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Google patent protects pedestrians from self-driving cars

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Corey Matthew
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U.S. Patent Office

Today, when a car runs into a pedestrian, it often carries the person along until the driver brakes, throwing the victim from the vehicle, possibly leading to further injury as they hit the road or some other hard surface, or get hit by another car, the patent said.

"An eggshell-like layer covering the adhesive would protect the sticky surface during everyday driving, but shatter in an accident to reveal the glue.

The Google patent comes at a time of rising pedestrian traffic fatalities, with preliminary data suggesting a 10 percent increase nationally last year from 4,884 deaths in 2014, according to the Governors Highway Safety Association.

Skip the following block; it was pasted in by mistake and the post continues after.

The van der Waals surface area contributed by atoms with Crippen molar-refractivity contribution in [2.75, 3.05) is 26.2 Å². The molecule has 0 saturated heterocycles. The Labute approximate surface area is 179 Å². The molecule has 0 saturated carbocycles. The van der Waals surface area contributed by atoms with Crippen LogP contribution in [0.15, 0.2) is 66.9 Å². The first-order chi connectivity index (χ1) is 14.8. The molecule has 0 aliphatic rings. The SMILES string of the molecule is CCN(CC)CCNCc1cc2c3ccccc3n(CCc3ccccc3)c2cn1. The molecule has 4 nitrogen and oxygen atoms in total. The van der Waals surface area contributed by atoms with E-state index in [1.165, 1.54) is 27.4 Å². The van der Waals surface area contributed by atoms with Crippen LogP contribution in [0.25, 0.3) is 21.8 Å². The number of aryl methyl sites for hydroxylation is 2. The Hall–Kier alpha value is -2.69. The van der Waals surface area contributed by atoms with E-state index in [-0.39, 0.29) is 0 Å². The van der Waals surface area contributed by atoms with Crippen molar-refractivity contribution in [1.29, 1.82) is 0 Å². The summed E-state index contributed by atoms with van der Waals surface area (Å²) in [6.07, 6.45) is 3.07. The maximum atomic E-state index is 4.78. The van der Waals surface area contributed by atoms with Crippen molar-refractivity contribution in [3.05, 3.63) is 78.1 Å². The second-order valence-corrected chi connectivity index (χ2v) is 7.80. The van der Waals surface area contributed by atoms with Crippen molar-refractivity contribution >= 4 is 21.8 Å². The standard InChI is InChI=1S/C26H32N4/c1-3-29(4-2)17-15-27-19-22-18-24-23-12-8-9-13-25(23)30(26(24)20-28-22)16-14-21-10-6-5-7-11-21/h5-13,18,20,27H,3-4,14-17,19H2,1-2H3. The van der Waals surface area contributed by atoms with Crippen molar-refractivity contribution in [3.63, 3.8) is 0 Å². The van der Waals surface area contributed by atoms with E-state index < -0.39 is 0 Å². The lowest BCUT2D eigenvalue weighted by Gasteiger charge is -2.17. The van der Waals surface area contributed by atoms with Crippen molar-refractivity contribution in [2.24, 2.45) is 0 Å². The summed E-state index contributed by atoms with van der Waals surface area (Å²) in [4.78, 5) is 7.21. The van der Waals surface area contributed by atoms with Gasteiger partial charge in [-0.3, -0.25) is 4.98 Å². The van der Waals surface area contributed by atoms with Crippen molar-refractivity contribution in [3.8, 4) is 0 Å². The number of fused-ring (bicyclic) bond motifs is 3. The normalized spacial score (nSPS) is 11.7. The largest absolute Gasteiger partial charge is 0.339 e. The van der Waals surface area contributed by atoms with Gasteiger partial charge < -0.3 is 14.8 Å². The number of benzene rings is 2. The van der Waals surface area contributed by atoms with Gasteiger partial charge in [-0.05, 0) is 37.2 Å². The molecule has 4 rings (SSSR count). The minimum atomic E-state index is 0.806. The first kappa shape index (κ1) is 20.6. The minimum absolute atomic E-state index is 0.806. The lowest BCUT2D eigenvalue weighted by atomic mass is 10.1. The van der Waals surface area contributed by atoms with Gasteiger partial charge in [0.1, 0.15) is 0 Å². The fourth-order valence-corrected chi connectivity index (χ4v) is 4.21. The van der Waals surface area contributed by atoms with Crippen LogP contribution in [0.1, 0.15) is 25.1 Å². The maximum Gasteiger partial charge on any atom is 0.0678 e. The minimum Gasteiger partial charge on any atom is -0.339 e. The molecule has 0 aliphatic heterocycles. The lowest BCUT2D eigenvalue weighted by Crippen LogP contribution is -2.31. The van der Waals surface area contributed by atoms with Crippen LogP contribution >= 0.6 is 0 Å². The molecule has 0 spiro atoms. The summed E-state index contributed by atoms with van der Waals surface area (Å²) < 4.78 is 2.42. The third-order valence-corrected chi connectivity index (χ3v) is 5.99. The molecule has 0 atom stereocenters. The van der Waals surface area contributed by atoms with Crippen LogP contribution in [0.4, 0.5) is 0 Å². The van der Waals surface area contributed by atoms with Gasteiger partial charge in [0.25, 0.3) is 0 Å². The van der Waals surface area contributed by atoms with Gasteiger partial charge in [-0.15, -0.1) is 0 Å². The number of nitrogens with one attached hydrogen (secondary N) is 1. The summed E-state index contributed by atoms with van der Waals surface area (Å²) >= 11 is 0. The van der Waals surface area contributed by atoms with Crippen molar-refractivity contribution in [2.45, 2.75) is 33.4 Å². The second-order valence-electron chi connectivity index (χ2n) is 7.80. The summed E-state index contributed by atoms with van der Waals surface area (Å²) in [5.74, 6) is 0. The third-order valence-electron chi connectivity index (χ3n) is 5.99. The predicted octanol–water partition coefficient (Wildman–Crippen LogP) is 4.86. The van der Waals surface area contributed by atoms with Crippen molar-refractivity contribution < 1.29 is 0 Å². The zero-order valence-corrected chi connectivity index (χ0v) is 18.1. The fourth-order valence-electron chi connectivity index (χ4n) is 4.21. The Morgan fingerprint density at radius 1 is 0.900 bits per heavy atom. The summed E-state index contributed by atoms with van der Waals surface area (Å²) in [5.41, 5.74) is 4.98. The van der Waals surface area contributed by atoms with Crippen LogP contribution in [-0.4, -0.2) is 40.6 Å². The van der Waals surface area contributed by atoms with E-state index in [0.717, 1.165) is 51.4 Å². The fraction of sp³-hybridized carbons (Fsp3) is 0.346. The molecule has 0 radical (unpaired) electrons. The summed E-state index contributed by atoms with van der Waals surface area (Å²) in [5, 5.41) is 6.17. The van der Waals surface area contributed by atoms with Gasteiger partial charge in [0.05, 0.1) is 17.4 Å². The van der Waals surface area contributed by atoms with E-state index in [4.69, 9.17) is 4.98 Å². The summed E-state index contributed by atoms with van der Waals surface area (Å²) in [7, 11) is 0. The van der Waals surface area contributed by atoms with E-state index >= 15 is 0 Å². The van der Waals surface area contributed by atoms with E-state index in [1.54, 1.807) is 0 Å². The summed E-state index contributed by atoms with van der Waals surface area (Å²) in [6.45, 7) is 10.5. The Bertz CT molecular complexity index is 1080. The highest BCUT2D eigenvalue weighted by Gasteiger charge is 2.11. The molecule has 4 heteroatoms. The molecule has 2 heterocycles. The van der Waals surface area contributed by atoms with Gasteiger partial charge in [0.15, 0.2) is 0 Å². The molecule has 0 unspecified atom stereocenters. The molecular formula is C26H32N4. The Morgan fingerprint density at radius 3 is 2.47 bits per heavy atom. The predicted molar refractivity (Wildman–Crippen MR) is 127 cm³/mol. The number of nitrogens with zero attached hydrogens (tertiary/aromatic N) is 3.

"Manufacturers have gotten remarkably good at protecting the occupants of the vehicle, but there's been much less attention to protecting the people outside.

But, Smith said, Google's patent highlights a problem central to safety engineering: solutions create their own concerns.

Contact Ethan Baron at 408-920-5011 or follow him at Twitter.com/ethanbaron

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